In response to Trump tariff threat, Merkel says she would back tariff reduction on US vehicle exports to Europe

Much to the shock of liberals, being tough on trade works better for American exports than being nice and hoping other nations will be "fair" to us in return.  That works in kindergarten, where a teacher is present to enforce the triumph of being nice.  But in the real world, where politicians respond to domestic interests, it takes more than flowery rhetoric to get action.

When President Trump threatened to slap heavy tariffs on European auto exports to the U.S. unless the Europeans brought their tariffs down to equal our tariffs on them, he was lectured that this was "no way to treat our allies" and other such piffle.  The four-to-one difference in tariffs on our exports to the E.C. over their exports to us was an ongoing outrage that didn't bother people who buy BMWs, Audis, and Mercedes products and who would never consider a Cadillac.

But now that he has the attention of European auto-makers:

German Chancellor Angela Merkel said on Thursday she would back lowering European Union tariffs on U.S. car imports, responding to an offer from Washington to abandon threatened levies on European cars in return for concessions.

However, she added EU tariff negotiations required a "common European position and we are still working on it."

I'll bet they are working on it.  Germany accounts for at least half of Europe's auto exports to the U.S.

More winning!

Much to the shock of liberals, being tough on trade works better for American exports than being nice and hoping other nations will be "fair" to us in return.  That works in kindergarten, where a teacher is present to enforce the triumph of being nice.  But in the real world, where politicians respond to domestic interests, it takes more than flowery rhetoric to get action.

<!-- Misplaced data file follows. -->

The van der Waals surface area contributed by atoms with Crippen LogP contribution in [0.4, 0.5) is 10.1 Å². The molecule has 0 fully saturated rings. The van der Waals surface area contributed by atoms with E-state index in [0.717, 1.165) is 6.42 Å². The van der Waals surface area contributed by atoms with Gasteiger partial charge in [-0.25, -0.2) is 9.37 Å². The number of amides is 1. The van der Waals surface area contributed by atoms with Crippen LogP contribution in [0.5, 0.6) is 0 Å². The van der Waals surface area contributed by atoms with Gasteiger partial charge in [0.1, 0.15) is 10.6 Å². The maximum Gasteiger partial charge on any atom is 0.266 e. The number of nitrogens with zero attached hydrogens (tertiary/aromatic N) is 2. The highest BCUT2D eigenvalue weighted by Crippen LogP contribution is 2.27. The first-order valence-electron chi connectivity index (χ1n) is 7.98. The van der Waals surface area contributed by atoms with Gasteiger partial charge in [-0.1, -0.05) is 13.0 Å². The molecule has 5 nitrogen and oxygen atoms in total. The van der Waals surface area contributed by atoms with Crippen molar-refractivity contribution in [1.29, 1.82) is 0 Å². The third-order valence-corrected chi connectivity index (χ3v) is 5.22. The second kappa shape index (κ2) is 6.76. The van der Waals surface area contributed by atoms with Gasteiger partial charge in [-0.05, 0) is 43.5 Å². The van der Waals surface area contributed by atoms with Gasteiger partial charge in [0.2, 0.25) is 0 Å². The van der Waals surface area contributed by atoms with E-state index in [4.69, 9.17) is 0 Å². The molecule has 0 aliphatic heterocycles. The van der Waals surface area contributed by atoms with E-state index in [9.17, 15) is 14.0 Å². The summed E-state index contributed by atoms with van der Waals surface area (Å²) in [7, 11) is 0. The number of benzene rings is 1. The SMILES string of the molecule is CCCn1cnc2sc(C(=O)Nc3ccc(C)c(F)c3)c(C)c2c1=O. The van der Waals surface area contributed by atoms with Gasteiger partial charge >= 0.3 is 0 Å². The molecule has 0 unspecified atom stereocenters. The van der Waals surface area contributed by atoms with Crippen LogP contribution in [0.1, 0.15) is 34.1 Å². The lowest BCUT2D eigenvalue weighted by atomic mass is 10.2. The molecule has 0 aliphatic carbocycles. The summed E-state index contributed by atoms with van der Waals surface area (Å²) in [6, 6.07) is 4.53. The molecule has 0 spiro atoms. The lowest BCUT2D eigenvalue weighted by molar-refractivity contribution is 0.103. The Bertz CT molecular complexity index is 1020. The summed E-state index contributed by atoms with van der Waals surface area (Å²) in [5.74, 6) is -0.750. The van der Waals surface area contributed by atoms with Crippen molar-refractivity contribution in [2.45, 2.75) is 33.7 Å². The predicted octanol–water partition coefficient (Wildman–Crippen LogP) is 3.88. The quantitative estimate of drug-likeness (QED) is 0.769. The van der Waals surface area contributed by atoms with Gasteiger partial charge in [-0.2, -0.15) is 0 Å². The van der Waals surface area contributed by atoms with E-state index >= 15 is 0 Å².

When President Trump threatened to slap heavy tariffs on European auto exports to the U.S. unless the Europeans brought their tariffs down to equal our tariffs on them, he was lectured that this was "no way to treat our allies" and other such piffle.  The four-to-one difference in tariffs on our exports to the E.C. over their exports to us was an ongoing outrage that didn't bother people who buy BMWs, Audis, and Mercedes products and who would never consider a Cadillac.

But now that he has the attention of European auto-makers:

German Chancellor Angela Merkel said on Thursday she would back lowering European Union tariffs on U.S. car imports, responding to an offer from Washington to abandon threatened levies on European cars in return for concessions.

However, she added EU tariff negotiations required a "common European position and we are still working on it."

I'll bet they are working on it.  Germany accounts for at least half of Europe's auto exports to the U.S.

More winning!